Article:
Understanding the behavior of bears is an essential part of creating safe environments for both people and bears. Bears often interpret the terms in vocalizations and postures to understand what other bears fear. However, people frequently misinterpret bear behavior, which can lead to misunderstandings.

You can learn more about how bears behave and encounter less negative interactions by understanding that bear behavior can be predictable.

If you learn more about bears, you will be able to appropriately react when you encounter them and see their negative behavior. Bears are usually more predictable than people.

Unless they are forced to, bears are usually not inclined to be around humans, preferring to be near a source of food. Bears are typically shy and retiring animals that have very little desire to interact with humans. They are not malicious or mean. Bears are not ferocious.

The size of the critical space is different for each bear and situation. Bears, similar to humans and other animals, possess a “critical space” – a region surrounding them that they are capable of defending. Once you intrude upon a bear’s critical space, you have compelled the bear to react – either by fleeing or displaying aggression.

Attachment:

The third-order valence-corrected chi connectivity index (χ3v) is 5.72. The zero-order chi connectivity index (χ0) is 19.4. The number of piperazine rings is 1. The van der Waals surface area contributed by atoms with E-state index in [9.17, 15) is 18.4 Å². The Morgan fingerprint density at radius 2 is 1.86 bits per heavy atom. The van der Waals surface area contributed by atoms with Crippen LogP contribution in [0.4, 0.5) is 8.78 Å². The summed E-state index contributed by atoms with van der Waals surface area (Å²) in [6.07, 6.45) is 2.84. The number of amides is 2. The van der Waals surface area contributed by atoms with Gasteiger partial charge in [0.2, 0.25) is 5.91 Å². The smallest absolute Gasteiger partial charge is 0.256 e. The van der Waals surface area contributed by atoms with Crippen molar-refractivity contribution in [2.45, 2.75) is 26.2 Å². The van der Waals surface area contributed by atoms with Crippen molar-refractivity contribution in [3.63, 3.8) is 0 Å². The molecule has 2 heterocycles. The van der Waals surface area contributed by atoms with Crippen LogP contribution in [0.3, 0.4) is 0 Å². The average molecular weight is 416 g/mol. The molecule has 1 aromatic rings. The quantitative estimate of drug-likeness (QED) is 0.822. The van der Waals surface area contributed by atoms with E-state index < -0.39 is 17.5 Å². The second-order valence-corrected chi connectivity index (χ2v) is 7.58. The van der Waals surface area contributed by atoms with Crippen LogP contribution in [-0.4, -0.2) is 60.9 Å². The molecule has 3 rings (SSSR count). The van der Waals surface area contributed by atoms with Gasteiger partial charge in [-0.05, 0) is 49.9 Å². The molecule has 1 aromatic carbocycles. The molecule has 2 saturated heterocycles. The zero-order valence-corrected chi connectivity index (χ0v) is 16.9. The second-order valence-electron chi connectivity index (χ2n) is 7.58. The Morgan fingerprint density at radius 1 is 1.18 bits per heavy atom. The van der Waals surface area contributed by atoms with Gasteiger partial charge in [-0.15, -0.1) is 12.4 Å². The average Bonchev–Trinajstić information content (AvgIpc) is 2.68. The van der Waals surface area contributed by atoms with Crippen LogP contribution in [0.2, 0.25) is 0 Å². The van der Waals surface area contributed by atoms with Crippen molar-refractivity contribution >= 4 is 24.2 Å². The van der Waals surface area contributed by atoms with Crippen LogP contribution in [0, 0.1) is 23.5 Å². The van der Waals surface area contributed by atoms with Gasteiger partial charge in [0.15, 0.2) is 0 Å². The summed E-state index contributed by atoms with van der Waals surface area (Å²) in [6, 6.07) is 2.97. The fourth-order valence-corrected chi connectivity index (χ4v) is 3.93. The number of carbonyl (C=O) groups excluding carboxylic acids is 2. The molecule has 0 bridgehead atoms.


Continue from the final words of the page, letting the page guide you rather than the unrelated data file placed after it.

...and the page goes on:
Grizzly bears and black bears share some common traits, but they react differently to perceived threats and understand the importance of reacting in different ways. Each species has evolved different survival strategies. Black bears are usually more tolerant and less aggressive towards people. Grizzly bears, on the other hand, often prefer to stay away from heavily populated or heavily used areas and are often found living near human settlements.

Black bears are excellent climbers. When a black bear is threatened or perceives a threat, he usually runs up a tree. Female black bears don’t have vigorous defenses to protect their cubs from the perceived threat. Although black bears tend to retreat from people, they are still incredibly strong animals that can cause injuries.